With over a century of featured appearances at the Summer Olympics, sailing has been a prevalent sport/hobby for many individuals who are keen to challenge the open waters under the harshest of conditions and the art of mastering the sail-boat in hazardous situations is not one to be taken lightly.
The idea of travelling across water to other lands, whether it was for trading, exploration or even warfare possesses obvious advantages and there are examples of early sail-boats all over the globe. In these early days, wind was the only form of power for transportation and boats cut from the stumps of trees with segments of cloth acting as sails were used in smaller, developing countries to harness the power of the wind, and this saw a need for more innovative designs and navigation tools.
The Middle Ages
Advancements in this period were vital as they paved the way for explorers from the continents to travel across stretches of water in order to trade goods. The rise of ancient civilisations such as Mesopotamia saw this really kick-start and by the time the Roman Empire came about, many land/sea trade routes had been established which even facilitated the canals around North Africa, something which the Egyptian Pharaohs would also have a helping hand in.
A boom in interest surrounding different aspects of water-navigation such as meteorology and shipbuilding occurred as well which started to pave the way for different types of sailboats, with both the Roman Empire and the Vikings making use of boats with oars to harness both the wind and human strength. They’d also use square-sail rigs which quickly became the norm around the European continent.
China and new ideas
The Chinese would use ‘lug-sails’, which were constructed in a series of long bamboo patterns. It was cheap to make and very easy to navigate with so the ships were able to make use of less crew-members.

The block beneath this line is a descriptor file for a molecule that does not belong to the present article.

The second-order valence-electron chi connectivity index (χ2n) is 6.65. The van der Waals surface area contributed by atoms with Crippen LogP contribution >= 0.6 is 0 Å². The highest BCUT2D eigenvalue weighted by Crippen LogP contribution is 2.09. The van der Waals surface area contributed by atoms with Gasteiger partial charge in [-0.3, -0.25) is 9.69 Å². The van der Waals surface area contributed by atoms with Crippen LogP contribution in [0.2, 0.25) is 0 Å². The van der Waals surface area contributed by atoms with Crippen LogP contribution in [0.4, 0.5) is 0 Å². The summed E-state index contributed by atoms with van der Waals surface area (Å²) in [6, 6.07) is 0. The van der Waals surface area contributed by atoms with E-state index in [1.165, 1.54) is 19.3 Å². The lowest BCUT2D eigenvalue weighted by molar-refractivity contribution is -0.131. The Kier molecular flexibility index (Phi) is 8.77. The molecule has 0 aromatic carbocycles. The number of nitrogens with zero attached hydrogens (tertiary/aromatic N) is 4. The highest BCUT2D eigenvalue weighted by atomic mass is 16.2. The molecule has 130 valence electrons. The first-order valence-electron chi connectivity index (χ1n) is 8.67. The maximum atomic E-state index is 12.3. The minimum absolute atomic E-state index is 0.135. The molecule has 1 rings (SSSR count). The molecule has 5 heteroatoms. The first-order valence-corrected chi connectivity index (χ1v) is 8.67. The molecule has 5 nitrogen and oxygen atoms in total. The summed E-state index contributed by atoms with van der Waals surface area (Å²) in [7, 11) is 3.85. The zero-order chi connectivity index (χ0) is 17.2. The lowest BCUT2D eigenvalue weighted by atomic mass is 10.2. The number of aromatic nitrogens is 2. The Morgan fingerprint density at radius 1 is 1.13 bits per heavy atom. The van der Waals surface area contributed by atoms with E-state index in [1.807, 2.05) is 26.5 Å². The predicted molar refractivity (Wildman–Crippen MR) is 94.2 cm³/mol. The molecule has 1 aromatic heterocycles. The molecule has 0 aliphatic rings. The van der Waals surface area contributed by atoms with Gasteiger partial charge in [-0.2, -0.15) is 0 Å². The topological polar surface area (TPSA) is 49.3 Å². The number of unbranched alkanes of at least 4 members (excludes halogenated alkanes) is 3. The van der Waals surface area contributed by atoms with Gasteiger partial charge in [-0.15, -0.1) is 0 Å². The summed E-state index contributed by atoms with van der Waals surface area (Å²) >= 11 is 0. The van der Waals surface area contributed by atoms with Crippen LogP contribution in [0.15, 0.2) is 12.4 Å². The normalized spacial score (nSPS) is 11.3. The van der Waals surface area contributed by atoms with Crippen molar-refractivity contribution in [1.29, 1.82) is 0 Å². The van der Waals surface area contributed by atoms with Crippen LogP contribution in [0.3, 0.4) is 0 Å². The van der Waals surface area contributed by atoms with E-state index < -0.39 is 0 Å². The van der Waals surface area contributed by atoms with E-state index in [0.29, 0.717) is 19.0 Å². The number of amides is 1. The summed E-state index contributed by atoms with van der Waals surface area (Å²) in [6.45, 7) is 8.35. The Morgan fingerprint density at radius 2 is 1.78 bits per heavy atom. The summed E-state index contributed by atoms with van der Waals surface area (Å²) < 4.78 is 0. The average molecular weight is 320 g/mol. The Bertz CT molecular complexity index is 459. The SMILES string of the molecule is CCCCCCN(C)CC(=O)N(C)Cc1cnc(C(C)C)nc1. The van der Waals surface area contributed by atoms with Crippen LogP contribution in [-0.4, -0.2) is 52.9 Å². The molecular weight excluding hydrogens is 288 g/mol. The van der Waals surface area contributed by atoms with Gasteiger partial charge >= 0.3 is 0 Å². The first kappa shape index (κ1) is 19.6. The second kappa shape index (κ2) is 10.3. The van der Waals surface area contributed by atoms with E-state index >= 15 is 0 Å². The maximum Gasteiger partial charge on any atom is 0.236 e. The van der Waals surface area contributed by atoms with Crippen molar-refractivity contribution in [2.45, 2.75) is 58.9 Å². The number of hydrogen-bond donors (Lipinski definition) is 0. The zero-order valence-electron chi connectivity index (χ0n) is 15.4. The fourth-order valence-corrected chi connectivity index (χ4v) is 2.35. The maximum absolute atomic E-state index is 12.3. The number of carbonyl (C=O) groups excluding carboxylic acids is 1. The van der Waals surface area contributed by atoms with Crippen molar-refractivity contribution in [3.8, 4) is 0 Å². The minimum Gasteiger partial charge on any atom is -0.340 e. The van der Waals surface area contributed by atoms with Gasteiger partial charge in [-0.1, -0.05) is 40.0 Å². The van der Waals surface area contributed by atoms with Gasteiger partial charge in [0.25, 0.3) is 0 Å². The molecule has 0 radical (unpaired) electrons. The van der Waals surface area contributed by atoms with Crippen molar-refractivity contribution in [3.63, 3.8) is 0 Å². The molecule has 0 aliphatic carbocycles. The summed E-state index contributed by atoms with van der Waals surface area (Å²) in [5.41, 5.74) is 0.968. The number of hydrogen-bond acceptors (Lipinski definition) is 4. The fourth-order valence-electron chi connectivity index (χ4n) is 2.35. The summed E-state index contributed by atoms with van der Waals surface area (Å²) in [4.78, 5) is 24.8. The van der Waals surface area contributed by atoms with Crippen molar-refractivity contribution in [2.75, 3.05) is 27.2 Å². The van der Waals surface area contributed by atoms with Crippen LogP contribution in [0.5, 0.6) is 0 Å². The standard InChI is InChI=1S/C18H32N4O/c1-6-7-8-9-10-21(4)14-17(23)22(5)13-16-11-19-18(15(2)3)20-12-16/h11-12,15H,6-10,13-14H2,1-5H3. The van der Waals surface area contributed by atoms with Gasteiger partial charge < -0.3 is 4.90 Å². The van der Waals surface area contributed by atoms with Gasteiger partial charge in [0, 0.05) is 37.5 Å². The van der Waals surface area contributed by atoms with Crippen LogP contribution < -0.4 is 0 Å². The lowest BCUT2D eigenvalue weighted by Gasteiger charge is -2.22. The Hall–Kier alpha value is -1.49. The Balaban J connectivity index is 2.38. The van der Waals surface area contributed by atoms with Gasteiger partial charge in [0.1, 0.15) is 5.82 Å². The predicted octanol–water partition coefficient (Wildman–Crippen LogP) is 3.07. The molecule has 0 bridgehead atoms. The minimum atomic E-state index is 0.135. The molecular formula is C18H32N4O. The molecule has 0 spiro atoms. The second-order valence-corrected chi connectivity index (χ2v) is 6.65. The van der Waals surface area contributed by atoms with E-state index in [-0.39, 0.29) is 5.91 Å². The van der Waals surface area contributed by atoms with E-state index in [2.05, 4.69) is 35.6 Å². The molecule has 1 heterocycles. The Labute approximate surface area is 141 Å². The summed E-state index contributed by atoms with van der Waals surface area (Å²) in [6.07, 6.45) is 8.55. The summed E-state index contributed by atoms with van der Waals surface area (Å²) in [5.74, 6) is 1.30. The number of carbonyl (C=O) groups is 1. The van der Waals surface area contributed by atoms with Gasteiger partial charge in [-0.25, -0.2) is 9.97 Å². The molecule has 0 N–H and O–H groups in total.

The introduction of new materials, something which was rarely seen outside of each continent, was brought about after the Spanish Armada. The industrial revolution had increased the amount of material available and as the British Empire expanded, longer distances were starting to be travelled which required further innovation.
Around the 17th century, a new invention was formed; the invention of a hobby. The idea that navigating the oceans could be for entertainment was a strange notion at the time and the first ever yacht was delivered to Charles I of Great Britain as a gift. He took it on and had a yacht built for his brother also; upon completion, the two brothers raced their yachts around the Thames and it became the first yacht-race in history.
This in turn led to the formation of ‘Yacht Clubs’ where more, usually those of elite backgrounds, would gather to this exclusive establishment to race each other for pure sporting entertainment. Even though the idea of sailing was still used as a way of trading and warfare, more countries would come together for sporting events.
A Sporting Event
After many long years of serving nations and empires as a means of warfare, the idea that sailing could be anything more was unheard of. The use of new materials like plywood and glass-fibre meant that boats were lighter, and the advancement in technology continued to see improvements surrounding the vehicles.
Nowadays, sailing is primarily seen as a sporting/luxury means rather than anything else. Communities are coming together to promote the benefits of sailing the open-oceans and there’s a bright future ahead.